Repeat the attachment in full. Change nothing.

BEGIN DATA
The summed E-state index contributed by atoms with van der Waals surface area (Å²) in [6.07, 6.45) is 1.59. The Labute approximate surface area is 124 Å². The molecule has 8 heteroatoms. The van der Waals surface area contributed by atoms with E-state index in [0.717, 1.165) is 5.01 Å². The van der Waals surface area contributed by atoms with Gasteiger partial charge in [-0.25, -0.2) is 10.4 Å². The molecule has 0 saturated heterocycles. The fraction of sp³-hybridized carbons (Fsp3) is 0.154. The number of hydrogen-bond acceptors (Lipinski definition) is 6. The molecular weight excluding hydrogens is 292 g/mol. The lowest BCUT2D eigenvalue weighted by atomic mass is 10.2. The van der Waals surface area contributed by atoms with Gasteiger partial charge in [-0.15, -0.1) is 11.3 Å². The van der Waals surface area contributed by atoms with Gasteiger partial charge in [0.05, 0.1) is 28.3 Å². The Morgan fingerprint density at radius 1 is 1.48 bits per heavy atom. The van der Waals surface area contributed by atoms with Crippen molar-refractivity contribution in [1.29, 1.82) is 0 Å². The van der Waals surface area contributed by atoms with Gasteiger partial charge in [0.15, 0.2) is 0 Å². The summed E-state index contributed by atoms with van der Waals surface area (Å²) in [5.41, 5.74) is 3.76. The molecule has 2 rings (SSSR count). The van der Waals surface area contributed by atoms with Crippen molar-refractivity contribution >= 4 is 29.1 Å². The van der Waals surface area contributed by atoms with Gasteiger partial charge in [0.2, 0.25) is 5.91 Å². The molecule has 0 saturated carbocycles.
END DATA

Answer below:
The summed E-state index contributed by atoms with van der Waals surface area (Å²) in [6.07, 6.45) is 1.59. The Labute approximate surface area is 124 Å². The molecule has 8 heteroatoms. The van der Waals surface area contributed by atoms with E-state index in [0.717, 1.165) is 5.01 Å². The van der Waals surface area contributed by atoms with Gasteiger partial charge in [-0.25, -0.2) is 10.4 Å². The molecule has 0 saturated heterocycles. The fraction of sp³-hybridized carbons (Fsp3) is 0.154. The number of hydrogen-bond acceptors (Lipinski definition) is 6. The molecular weight excluding hydrogens is 292 g/mol. The lowest BCUT2D eigenvalue weighted by atomic mass is 10.2. The van der Waals surface area contributed by atoms with Gasteiger partial charge in [-0.15, -0.1) is 11.3 Å². The van der Waals surface area contributed by atoms with Gasteiger partial charge in [0.05, 0.1) is 28.3 Å². The Morgan fingerprint density at radius 1 is 1.48 bits per heavy atom. The van der Waals surface area contributed by atoms with Crippen molar-refractivity contribution in [1.29, 1.82) is 0 Å². The van der Waals surface area contributed by atoms with Gasteiger partial charge in [0.15, 0.2) is 0 Å². The summed E-state index contributed by atoms with van der Waals surface area (Å²) in [5.41, 5.74) is 3.76. The molecule has 2 rings (SSSR count). The van der Waals surface area contributed by atoms with Crippen molar-refractivity contribution >= 4 is 29.1 Å². The van der Waals surface area contributed by atoms with Gasteiger partial charge in [0.2, 0.25) is 5.91 Å². The molecule has 0 saturated carbocycles.